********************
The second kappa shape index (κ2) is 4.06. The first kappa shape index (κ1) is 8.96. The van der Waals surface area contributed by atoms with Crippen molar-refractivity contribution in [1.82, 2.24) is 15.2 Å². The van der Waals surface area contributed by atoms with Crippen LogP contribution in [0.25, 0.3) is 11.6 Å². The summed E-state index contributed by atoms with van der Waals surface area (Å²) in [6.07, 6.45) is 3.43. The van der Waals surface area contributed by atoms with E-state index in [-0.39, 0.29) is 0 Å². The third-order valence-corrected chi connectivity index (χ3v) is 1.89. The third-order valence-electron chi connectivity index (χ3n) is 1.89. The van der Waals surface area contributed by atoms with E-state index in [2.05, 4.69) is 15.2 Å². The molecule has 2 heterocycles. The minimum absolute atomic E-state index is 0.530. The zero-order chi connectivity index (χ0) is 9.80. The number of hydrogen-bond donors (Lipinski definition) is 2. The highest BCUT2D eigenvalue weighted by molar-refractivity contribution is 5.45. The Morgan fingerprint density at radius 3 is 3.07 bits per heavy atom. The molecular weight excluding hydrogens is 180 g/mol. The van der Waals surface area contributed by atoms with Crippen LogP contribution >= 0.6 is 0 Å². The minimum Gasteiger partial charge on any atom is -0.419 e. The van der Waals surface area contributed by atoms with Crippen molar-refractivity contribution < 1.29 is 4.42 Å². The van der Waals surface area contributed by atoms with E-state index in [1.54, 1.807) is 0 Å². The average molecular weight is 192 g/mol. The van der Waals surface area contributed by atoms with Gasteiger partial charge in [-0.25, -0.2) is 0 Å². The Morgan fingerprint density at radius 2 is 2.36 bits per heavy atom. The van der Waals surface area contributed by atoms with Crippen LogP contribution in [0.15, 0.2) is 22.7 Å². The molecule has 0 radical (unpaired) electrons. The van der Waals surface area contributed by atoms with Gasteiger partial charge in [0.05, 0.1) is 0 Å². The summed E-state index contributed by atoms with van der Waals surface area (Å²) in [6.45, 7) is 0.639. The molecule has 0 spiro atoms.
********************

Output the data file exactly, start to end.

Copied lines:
The second kappa shape index (κ2) is 4.06. The first kappa shape index (κ1) is 8.96. The van der Waals surface area contributed by atoms with Crippen molar-refractivity contribution in [1.82, 2.24) is 15.2 Å². The van der Waals surface area contributed by atoms with Crippen LogP contribution in [0.25, 0.3) is 11.6 Å². The summed E-state index contributed by atoms with van der Waals surface area (Å²) in [6.07, 6.45) is 3.43. The van der Waals surface area contributed by atoms with E-state index in [-0.39, 0.29) is 0 Å². The third-order valence-corrected chi connectivity index (χ3v) is 1.89. The third-order valence-electron chi connectivity index (χ3n) is 1.89. The van der Waals surface area contributed by atoms with E-state index in [2.05, 4.69) is 15.2 Å². The molecule has 2 heterocycles. The minimum absolute atomic E-state index is 0.530. The zero-order chi connectivity index (χ0) is 9.80. The number of hydrogen-bond donors (Lipinski definition) is 2. The highest BCUT2D eigenvalue weighted by molar-refractivity contribution is 5.45. The Morgan fingerprint density at radius 3 is 3.07 bits per heavy atom. The molecular weight excluding hydrogens is 180 g/mol. The van der Waals surface area contributed by atoms with Crippen LogP contribution >= 0.6 is 0 Å². The minimum Gasteiger partial charge on any atom is -0.419 e. The van der Waals surface area contributed by atoms with Crippen molar-refractivity contribution < 1.29 is 4.42 Å². The van der Waals surface area contributed by atoms with E-state index in [1.54, 1.807) is 0 Å². The average molecular weight is 192 g/mol. The van der Waals surface area contributed by atoms with Gasteiger partial charge in [-0.25, -0.2) is 0 Å². The Morgan fingerprint density at radius 2 is 2.36 bits per heavy atom. The van der Waals surface area contributed by atoms with Crippen LogP contribution in [0.15, 0.2) is 22.7 Å². The molecule has 0 radical (unpaired) electrons. The van der Waals surface area contributed by atoms with Gasteiger partial charge in [0.05, 0.1) is 0 Å². The summed E-state index contributed by atoms with van der Waals surface area (Å²) in [6.45, 7) is 0.639. The molecule has 0 spiro atoms.